Additionally, it's not just a feeling of being overlooked/underused/misused in the company that's causing Matt Morgan's character to make this change.  His character is genuinely concerned and invested in this cause, and if it means taking on Jarrett, Bischoff, or the whole new regime, so be it.

    He's fighting for something significant that he believes in, a cause he is legitimately involved in, whether in or out of the ring.

    Furthermore, Matt really sold the big twist mid-show by grinning on camera as he passed by the guy standing outside Anderson's room, making it look like a ploy on the part of Morgan to attack Anderson while he's weakened on behalf of Immortal.  Instead, the grin actually meant that his plan was to work against who everyone thought he supported.

    Exceptionally done on Matt Morgan's part, I must say.

    Not to stray too far from the topic, but it's moves like these that's kept a character like John Cena down.  By supporting such vague and general ideals like "never giving up," playing by the rules, being a good guy, etc., and having the same old, usual, John Cena smile and mannerisms, what uniqueness he once had is completely lost.

    Matt Morgan, however, is standing up for something not a lot of people know about, doing a pretty considerable face turn in the process, and doing it in a surprising and unique way.

    The Blueprint has a fan in me from now on.  However, this could go bad for him.  With Matt Morgan embracing much of the reality of his situation, if The Blueprint's character should do a completely kayfabe heel turn down the road to keep his character fresh for entertainment purposes, it could make him look bad in reality as well.

    I feel like Vince McMahon is well-known enough to hop back and forth over the Heel-Face fence, but only time will tell Morgan is big enough to freely do the same.

Good: Jesse Neal, Member Of Ink Inc.

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    While I considered it a bit gratuitous for ReACTION to parade him out for three episodes so he could cry on TV about his harrowing experience on the USS Cole, for a guy who is likely looked at by strangers as just another tattooed, mohawked punk to share a stronger, emotional, and deeper part of his real, honest-to-goodness self, does absolute wonders for his character and personality.

    Some might say that it waters his character down a bit, but most rocker types with big hair, body art, and the like, are either 1) strong, charismatic individuals that have a personality that eclipses the moon or 2) folks that only dream of having a personality that eclipses the moon.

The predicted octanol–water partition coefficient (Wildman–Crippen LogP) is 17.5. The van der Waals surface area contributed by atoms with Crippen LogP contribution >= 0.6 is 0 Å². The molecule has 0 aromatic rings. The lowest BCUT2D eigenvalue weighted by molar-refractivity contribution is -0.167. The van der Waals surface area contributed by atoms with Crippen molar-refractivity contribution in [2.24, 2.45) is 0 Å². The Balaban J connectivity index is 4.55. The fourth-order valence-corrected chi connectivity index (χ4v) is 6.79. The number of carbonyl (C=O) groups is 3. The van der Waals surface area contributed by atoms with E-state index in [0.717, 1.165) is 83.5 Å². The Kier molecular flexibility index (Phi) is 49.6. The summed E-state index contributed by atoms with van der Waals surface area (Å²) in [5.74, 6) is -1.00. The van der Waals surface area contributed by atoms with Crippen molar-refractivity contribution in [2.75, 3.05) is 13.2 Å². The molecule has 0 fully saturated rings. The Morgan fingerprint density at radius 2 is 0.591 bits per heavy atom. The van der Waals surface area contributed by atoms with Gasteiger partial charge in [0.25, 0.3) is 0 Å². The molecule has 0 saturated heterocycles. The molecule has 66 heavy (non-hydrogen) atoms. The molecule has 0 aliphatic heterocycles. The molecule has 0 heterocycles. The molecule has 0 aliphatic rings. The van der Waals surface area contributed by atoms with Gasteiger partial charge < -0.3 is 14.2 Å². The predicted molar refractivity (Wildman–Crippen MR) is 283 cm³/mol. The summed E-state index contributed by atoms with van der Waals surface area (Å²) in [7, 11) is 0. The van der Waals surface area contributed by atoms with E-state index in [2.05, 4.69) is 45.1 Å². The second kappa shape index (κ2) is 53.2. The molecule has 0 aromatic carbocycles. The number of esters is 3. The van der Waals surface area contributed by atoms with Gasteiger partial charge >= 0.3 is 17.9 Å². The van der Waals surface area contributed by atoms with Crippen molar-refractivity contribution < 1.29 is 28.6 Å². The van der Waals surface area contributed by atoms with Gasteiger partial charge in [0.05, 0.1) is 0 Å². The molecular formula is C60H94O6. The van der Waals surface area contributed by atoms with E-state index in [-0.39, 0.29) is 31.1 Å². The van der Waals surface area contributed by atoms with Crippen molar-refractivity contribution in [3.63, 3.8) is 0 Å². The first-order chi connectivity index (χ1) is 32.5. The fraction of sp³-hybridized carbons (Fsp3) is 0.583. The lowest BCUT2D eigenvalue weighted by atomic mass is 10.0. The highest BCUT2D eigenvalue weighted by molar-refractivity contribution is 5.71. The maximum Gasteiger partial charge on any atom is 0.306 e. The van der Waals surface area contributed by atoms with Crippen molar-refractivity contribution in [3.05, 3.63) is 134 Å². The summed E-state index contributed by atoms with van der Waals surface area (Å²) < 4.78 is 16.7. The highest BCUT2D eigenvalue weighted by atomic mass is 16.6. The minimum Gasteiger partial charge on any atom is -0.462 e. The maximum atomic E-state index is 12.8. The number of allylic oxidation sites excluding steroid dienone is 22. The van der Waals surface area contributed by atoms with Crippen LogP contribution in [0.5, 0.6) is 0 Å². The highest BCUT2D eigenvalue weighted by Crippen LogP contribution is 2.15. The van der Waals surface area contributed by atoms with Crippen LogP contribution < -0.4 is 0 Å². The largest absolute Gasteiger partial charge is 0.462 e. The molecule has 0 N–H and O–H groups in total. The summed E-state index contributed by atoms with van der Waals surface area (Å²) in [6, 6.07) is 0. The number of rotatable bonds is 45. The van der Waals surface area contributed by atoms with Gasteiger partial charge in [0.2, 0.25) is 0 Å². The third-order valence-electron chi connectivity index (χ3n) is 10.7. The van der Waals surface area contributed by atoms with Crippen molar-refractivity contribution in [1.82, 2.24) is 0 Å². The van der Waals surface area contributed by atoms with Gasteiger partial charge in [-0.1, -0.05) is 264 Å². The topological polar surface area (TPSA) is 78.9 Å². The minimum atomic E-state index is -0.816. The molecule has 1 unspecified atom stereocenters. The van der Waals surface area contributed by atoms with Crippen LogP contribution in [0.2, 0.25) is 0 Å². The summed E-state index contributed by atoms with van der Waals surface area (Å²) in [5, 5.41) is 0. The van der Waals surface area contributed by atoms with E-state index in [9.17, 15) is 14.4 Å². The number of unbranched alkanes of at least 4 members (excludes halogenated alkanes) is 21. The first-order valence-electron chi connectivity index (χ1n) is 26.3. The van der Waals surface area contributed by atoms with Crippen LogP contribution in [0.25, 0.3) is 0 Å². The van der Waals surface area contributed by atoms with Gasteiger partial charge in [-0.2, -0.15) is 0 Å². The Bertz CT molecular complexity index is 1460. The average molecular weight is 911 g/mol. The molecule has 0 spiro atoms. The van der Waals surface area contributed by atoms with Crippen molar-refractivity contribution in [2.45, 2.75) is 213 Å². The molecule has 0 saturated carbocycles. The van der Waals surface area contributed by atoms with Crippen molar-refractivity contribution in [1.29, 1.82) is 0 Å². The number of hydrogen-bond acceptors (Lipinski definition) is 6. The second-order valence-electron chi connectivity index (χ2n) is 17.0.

Not everyone with tattoos and mohawks are deep, in fact, many are shallow and only get ink and hair gel because it makes them stand out.  Not Jesse Neal.

    In my opinion, unless TNA is seriously getting their money's worth out of their art department's pirated copies of Photoshop (don't quote me on that), ReACTION showed actual photos of Jesse and his comrades from the USS Cole.  He went through serious tragedy and trauma in his life, experiencing a terror attack first-hand and losing friends he fought alongside.

    Jesse Neal deserves the chance to wear his heart on his sleeve and be respected for it.

    Granted, I do still think the name "Ink Inc." is pretty hacky and tacky, and (as some astute writers here helped me realize) his in-ring skills leave a lot to be desired, but I like Jesse Neal, and Shannon by association, just a bit more because of Jesse's outpouring of emotion over his ordeal.

    Furthermore, should Ink Inc. not last as a tag team, or they get broken up over some kayfabe tiff, I feel like Jesse Neal could be an even greater "all-american" type character than Lex Luger, Hacksaw Jim Duggan, Kurt Angle, Jack Swagger, and Macho Man Randy Savage.

    Unlike those five (at least to my knowledge), Jesse is a former member of the US Navy, and if you ask anyone who's ever served, that level of training and discipline sticks with you for life, whether you suffer tragedy or not.

Bad: Olympic Gold Medalist, Kurt Angle

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    When he was in WWE, Kurt Angle had a specific image.

    He lived by his three I's:  Integrity, Intensity, Intelligence.  Not surprisingly, many disliked his Scott Summers/Cyclops/Superman/Boy-scout goody-two-shoes ways, and as a result, Kurt ended up being a heel pretty much during his entire WWE career, with one of the few exceptions being his confrontation with the WCW/ECW Alliance during the InVasion period.

    The point is, during Kurt's time in WWE, even just simple mottos like "It's true, it's true!" and the three I's gave Kurt a great jump-off point to work from to make some great promos happen.  Some were serious and genuine and got great heat from fans.  Others saw Kurt trying to garner respect and adoration, wearing a childish cowboy hat and playing a mini guitar, and it got him tons of laughs as comic relief.

    Fact is, when he wasn't wrestling, Kurt was eons more entertaining in WWE.

    Since arriving in TNA, with the exception of his membership in the Main Event Mafia being a somewhat reasonable next step to his previous popularity and success, most of his time solo has been spent being the action-oriented, straightforward, go get 'em kind of pure wrestler.